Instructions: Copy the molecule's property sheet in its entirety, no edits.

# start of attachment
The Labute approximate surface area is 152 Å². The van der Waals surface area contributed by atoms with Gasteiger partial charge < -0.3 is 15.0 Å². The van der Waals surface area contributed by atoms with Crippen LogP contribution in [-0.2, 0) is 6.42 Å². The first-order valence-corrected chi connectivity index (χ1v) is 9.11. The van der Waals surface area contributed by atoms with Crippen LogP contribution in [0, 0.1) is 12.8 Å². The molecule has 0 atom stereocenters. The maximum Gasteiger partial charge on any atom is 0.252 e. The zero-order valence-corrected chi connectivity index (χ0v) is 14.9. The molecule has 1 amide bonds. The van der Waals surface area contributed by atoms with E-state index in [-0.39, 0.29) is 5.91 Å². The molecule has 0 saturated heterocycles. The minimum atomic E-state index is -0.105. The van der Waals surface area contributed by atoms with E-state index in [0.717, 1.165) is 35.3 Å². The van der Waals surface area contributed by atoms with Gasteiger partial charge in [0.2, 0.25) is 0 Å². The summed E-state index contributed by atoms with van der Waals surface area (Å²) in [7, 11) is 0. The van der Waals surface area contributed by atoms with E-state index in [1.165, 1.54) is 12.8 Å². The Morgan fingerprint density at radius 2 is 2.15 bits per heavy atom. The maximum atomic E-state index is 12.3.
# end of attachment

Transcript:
The Labute approximate surface area is 152 Å². The van der Waals surface area contributed by atoms with Gasteiger partial charge < -0.3 is 15.0 Å². The van der Waals surface area contributed by atoms with Crippen LogP contribution in [-0.2, 0) is 6.42 Å². The first-order valence-corrected chi connectivity index (χ1v) is 9.11. The van der Waals surface area contributed by atoms with Crippen LogP contribution in [0, 0.1) is 12.8 Å². The molecule has 0 atom stereocenters. The maximum Gasteiger partial charge on any atom is 0.252 e. The zero-order valence-corrected chi connectivity index (χ0v) is 14.9. The molecule has 1 amide bonds. The van der Waals surface area contributed by atoms with E-state index in [-0.39, 0.29) is 5.91 Å². The molecule has 0 saturated heterocycles. The minimum atomic E-state index is -0.105. The van der Waals surface area contributed by atoms with E-state index in [0.717, 1.165) is 35.3 Å². The van der Waals surface area contributed by atoms with Gasteiger partial charge in [0.2, 0.25) is 0 Å². The summed E-state index contributed by atoms with van der Waals surface area (Å²) in [7, 11) is 0. The van der Waals surface area contributed by atoms with E-state index in [1.165, 1.54) is 12.8 Å². The Morgan fingerprint density at radius 2 is 2.15 bits per heavy atom. The maximum atomic E-state index is 12.3.